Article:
I lost the roll. My opponent went down to five cards and I was forced to ship back a hand with no land, but kept a very nice six: Forest, Brushland, Arbor Elf, Devoted Druid, Elvish Archdruid, and Llanowar Elves. My opponent played a fetchland, found an Overgrown Tomb, and cast Thoughtseize, taking my Elvish Archdruid. I drew Ezuri, Renegade Leader; played my Forest; and cast Llanowar Elves. My opponent played a land and cast Terminate on my Llanowar Elves. Now my opponent only had two cards left in hand.

I drew a Devoted Druid and cast it. My opponent played a third land and cast Kitchen Finks. I drew a Forest, played it, and cast Devoted Druid and Arbor Elf. My opponent cast a Bloodbraid Elf and flipped into a Tarmogoyf, then attacked for 6. I drew a Brushland and played it, then cast Ezuri, Renegade Leader and used the Devoted Druids and my last remaining land to activate Ezuri's Overrun ability. Then I made fifty mana with the Devoted Druids and Ezuri, Renegade Leader, activated Ezuri ten times, untapped both Devoted Druids, and attacked for 58 trampling damage.

I went to six cards again and kept Forest, Devoted Druid, Elvish Archdruid, Forest, Nettle Sentinel, and Summoner's Pact. My opponent played a Blackcleave Cliffs and cast Grim Lavamancer. I drew a Nettle Sentinel, played my Forest and cast Nettle Sentinel. My opponent played a fetchland and passed the turn. I drew Brushland, played my Forest, attacked for 2, and cast Devoted Druid. At the end of my turn, my opponent cracked the fetchland, cast Lightning Bolt on my Devoted Druid, and used Grim Lavamancer to shoot the Nettle Sentinel.

My opponent then untapped, cast Dark Confidant, and played a land tapped. I drew a Forest, played it, and cast Elvish Archdruid. My opponent revealed a Maelstrom Pulse off the Dark Confidant, attacked for 2, aimed a Lightning Bolt at my Elvish Archdruid, and cast a Tarmogoyf. I drew Pendelhaven and conceded.

I kept Forest; Nettle Sentinel; Llanowar Elves; Heritage Druid; Elvish Archdruid; Chord of Calling; and Ezuri, Renegade Leader. I played my Forest and cast Nettle Sentinel. My opponent played a Stomping Ground tapped. I drew Pendelhaven, attacked for 2, cast Heritage Druid, untapped Nettle Sentinel, cast Llanowar Elves, tapped all three for mana with Heritage Druid's ability, cast Elvish Archdruid, and untapped Nettle Sentinel. My opponent played a land and cast Dark Confidant. I drew a Khalni Garden, played it, and attacked for 3 with Nettle Sentinel.

My opponent revealed a Maelstrom Pulse off Dark Confidant and aimed it at my Elvish Archdruid; in response, I tapped the Archdruid and my other Elves and searched up my Mirror Entity with Chord of Calling, untapping my Nettle Sentinel. I drew a Brushland, played it, activated Mirror Entity for 4, and attacked with all five of my guys. My opponent died.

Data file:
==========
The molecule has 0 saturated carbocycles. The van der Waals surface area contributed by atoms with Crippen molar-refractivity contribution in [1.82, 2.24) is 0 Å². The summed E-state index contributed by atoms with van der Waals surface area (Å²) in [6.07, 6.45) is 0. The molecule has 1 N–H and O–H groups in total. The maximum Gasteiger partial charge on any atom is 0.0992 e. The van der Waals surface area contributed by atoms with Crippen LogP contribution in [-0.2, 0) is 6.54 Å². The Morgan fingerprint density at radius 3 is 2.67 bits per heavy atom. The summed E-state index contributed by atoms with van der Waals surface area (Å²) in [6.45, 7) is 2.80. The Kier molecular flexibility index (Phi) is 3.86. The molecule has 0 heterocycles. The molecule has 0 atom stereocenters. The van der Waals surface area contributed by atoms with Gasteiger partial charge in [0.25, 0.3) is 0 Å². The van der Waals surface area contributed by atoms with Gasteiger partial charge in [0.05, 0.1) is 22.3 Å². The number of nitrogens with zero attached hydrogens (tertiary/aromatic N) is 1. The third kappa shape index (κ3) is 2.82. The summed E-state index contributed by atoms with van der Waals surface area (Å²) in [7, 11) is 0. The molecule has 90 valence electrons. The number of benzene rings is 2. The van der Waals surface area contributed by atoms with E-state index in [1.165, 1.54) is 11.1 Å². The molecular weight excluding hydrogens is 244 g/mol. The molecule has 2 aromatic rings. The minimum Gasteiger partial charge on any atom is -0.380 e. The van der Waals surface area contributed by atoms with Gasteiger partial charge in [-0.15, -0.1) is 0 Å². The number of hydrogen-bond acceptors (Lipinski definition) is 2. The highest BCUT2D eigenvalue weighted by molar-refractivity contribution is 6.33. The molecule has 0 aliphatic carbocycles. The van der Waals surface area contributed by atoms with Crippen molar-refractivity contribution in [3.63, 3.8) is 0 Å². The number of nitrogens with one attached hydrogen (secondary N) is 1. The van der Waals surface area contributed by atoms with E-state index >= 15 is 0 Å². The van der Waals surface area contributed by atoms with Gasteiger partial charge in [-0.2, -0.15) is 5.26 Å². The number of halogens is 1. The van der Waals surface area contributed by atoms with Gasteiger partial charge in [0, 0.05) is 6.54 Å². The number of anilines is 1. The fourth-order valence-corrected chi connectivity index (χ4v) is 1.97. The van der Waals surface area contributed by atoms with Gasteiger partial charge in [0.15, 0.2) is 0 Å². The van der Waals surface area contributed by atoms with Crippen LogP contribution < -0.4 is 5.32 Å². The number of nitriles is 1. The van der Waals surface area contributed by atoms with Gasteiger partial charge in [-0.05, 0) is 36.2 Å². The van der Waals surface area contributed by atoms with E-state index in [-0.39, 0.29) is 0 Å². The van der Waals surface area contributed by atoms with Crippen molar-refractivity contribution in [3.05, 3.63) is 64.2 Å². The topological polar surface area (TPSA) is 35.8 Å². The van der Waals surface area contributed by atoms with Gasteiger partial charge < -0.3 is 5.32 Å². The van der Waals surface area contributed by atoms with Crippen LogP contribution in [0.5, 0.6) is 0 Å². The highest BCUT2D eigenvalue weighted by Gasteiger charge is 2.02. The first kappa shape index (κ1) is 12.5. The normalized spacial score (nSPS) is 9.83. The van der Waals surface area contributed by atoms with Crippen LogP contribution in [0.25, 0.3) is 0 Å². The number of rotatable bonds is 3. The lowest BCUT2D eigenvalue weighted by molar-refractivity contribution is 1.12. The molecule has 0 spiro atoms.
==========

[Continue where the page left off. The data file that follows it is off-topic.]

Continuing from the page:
This matchup is pretty good. When sideboarding, I would want to cut Summoner's Pacts and the Viridian Shaman to put in Lead the Stampede and maybe an extra copy of Regal Force.

My opponent won the roll and I kept Forest, Llanowar Elves, Devoted Druid, Devoted Druid, Elvish Archdruid, Chord of Calling, and Chord of Calling. My opponent played a Mountain, cast Faithless Looting and discarded a Pyretic Ritual and a land. I drew an Arbor Elf, played my Forest, and cast Llanowar Elves. My opponent played a Steam Vents untapped and cast Pyromancer Ascension. I drew a forest, played it, and cast Elvish Archdruid.

My opponent cast a Pyretic Ritual and put a counter on Pyromancer Ascension, cast a Faithless Looting and the Pyromancer Ascension went to two counters. My opponent played a third land, cast Seething Song, and got ten mana. Manamorphose made four blue and drew two cards. A few more card-draw spells led to a few more Rituals and a Past in Flames was enough to make Grapeshot very lethal.

I kept Forest, Forest, Khalni Garden, Pendelhaven, Arbor Elf, Elvish Archdruid, and Elvish Archdruid. I played my forest and cast Arbor Elf. My opponent played a Serum Visions. I drew a Regal Force, played Pendelhaven, and cast Elvish Archdruid. My opponent played a Scalding Tarn, found a Mountain, and cast Pyromancer Ascension. I drew Arbor Elf, cast it, tapped Elvish Archdruid, cast another Elvish Archdruid, played Khalni Garden, and attacked for 3. My opponent cast another Pyromancer Ascension; played an Island; and cast Serum Visions, putting a counter on both enchantments. I drew Llanowar Elves, cast it, tapped an Archdruid and both my lands to cast Regal Force. I then drew Heritage Druid; Ezuri, Renegade Leader; Devoted Druid; and some lands. I played a land, cast Heritage Druid, tapped Elvish Archdruid, cast Ezuri and Devoted Druid, and attacked for 6.

My opponent easily went off with a pair of Pyretic Rituals to turn on both copies of Pyromancer Ascension. It's difficult to beat that deck when you can't interact.

This match wouldn't be so bad if we had Ethersworn Canonist and some type of enchantment removal.

If I were to build a sideboard today it would look something like this.

1 Viridian Zealot
1 Ethersworn Canonist
3 Lead the Stampede
1 Regal Force
4 Relic of Progenitus
1 Essence Warden
1 Melira, Sylvok Outcast
3 Dismember

This deck does an incredible job of staying competitive despite its extreme ease to acquire. I'd strongly recommend this deck to anyone looking to dive into Modern but who doesn't have quite the collection necessary to build one of the tier-one decks. There are a few obvious upgrades that can be made to the mana base, but beyond that, the deck is exactly how you would want it to be even if you had an unlimited budget.

Shoot me an email or hit the forums with questions, comments, or suggestions for upcoming columns.

Happy Brewing!